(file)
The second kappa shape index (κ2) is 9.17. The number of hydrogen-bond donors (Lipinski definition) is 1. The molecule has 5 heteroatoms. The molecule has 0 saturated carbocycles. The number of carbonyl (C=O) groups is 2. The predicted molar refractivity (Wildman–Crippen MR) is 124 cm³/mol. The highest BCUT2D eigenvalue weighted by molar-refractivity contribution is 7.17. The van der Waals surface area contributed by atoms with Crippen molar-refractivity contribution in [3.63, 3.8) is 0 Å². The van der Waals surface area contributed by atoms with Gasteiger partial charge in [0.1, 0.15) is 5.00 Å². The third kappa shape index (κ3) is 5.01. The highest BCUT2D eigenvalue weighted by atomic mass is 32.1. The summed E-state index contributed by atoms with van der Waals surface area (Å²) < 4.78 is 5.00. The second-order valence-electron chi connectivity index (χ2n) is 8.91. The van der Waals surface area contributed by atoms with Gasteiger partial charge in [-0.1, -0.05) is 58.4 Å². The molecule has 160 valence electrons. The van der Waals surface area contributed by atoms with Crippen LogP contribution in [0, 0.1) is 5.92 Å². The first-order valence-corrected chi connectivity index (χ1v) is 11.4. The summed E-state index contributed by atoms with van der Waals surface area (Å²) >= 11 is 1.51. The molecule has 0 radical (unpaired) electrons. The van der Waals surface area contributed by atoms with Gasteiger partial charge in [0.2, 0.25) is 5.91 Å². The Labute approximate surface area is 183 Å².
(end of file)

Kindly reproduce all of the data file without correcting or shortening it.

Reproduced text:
The second kappa shape index (κ2) is 9.17. The number of hydrogen-bond donors (Lipinski definition) is 1. The molecule has 5 heteroatoms. The molecule has 0 saturated carbocycles. The number of carbonyl (C=O) groups is 2. The predicted molar refractivity (Wildman–Crippen MR) is 124 cm³/mol. The highest BCUT2D eigenvalue weighted by molar-refractivity contribution is 7.17. The van der Waals surface area contributed by atoms with Crippen molar-refractivity contribution in [3.63, 3.8) is 0 Å². The van der Waals surface area contributed by atoms with Gasteiger partial charge in [0.1, 0.15) is 5.00 Å². The third kappa shape index (κ3) is 5.01. The highest BCUT2D eigenvalue weighted by atomic mass is 32.1. The summed E-state index contributed by atoms with van der Waals surface area (Å²) < 4.78 is 5.00. The second-order valence-electron chi connectivity index (χ2n) is 8.91. The van der Waals surface area contributed by atoms with Gasteiger partial charge in [-0.1, -0.05) is 58.4 Å². The molecule has 160 valence electrons. The van der Waals surface area contributed by atoms with Crippen LogP contribution in [0, 0.1) is 5.92 Å². The first-order valence-corrected chi connectivity index (χ1v) is 11.4. The summed E-state index contributed by atoms with van der Waals surface area (Å²) >= 11 is 1.51. The molecule has 0 radical (unpaired) electrons. The van der Waals surface area contributed by atoms with Gasteiger partial charge in [0.2, 0.25) is 5.91 Å². The Labute approximate surface area is 183 Å².